Sanders And Ocasio-Cortez Join Forces To Bring The Progressive Revolution To The White House | International

The view of Manhattan from Queensbridge Park is how to see the American dream rise. The image changes when you look east. At the edge of the park in Long Island City there is a public housing complex. Bernie Sanders used that contrast as a backdrop to promise that if he is president, he will give the working class more wealth and power against the excesses of capitalism. He did it accompanied by Alexandria Ocasio-Cortez, seeking to give new impetus to his campaign and try to recover the vote of the young progressive who looks at Elizabeth Warren.

The Brooklyn native, along with the Latina from the Bronx, in the multiracial neighborhood of Queens where neighbors repelled Amazon's controversial plan to establish their second headquarters. Sanders already showed on Tuesday during the last Democratic debate that he has passion and strength to continue in the race to the White House, after the myocardial infarction that separated him from the campaign for a couple of weeks. "I am smarter than ever to be president," he said after apologizing for what they could not enter the rally.


Ocasio-Cortez made the introduction. He explained to supporters that Sanders made him question his value as a human being. "This is a country that determines the future of the children where they are born," he said, "we must change the fundamental logic of the system." That is why he gives his support and urged voters to “take the revolution of the working class to the polls. It's not just about challenging Donald Trump but the system on which it is based. ” "We need to regain power," he insisted.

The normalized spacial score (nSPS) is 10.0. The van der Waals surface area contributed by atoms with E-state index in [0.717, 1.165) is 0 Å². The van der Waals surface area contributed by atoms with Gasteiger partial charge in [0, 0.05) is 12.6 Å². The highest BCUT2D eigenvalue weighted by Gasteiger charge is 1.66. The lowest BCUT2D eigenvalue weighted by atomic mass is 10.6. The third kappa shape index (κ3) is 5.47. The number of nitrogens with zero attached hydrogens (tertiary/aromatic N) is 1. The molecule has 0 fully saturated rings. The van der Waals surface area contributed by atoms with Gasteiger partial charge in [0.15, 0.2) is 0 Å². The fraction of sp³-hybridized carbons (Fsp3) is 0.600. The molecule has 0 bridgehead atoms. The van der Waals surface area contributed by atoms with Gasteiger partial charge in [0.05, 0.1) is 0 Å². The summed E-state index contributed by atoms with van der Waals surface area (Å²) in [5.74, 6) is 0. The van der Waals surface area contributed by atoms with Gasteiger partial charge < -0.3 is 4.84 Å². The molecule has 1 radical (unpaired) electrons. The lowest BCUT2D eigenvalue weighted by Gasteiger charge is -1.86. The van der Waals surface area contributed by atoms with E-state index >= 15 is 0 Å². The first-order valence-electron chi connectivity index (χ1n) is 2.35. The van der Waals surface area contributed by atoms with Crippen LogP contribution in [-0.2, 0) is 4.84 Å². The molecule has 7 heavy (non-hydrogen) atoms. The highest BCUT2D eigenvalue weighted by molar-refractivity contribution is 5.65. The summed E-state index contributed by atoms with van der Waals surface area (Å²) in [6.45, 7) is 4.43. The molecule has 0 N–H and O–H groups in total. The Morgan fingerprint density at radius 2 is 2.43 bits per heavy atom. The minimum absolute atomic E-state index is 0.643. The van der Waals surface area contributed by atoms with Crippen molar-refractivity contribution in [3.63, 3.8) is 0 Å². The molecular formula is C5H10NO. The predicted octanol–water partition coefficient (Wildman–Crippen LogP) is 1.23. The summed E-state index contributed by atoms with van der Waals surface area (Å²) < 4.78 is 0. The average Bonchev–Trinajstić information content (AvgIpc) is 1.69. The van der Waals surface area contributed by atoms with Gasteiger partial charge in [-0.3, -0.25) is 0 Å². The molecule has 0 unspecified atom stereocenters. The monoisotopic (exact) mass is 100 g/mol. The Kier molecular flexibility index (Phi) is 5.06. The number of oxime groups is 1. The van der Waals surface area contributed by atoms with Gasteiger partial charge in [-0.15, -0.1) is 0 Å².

The congresswoman showed that a young woman of the working class can reach Washington without the machinery of the party or be well connected. His support for Sanders comes earlier than expected, at a time when his candidacy deflates in the polls. So did Ilhan Omar, another of the four women of the progressive left who emerged in the past legislative years. The veteran senator from Vermont knows that he needs to bring together the young electorate in order to carry out his revolution.

.@BernieSanders isn't fighting to win just one presidential election – he's fighting for the soul of our democracy.

Here’s more on why I’m so proud to give Bernie my endorsement for president of the United States:

– Ilhan Omar (@IlhanMN) October 16, 2019

"Bernie Sanders is authentic," says Mary Jobaida. This immigrant from Bangladesh has been in the United States for 18 years and now aspires to take a seat at the New York Assembly for the same district where the rally was held. “Look at the diversity that people have, from children to adults, no matter the color or social status, it is capable of mobilizing everyone. It has a universal appeal. ” She is accompanied by her 16-year-old daughter, who fearfully looks at the cost of the University.

That is the direction the campaign wants to take. Ocasio-Cortez already worked as a volunteer for Sanders in the 2016 presidential elections, so his support is not entirely a surprise although it is a setback for Warren, the pioneer woman in liberal causes. It was then proposed to Congress by Justice Democrats, an organization that emerged from the Sanders campaign. His victory reverberated throughout the Democratic apparatus and made him a star immediately.

Social and economic justice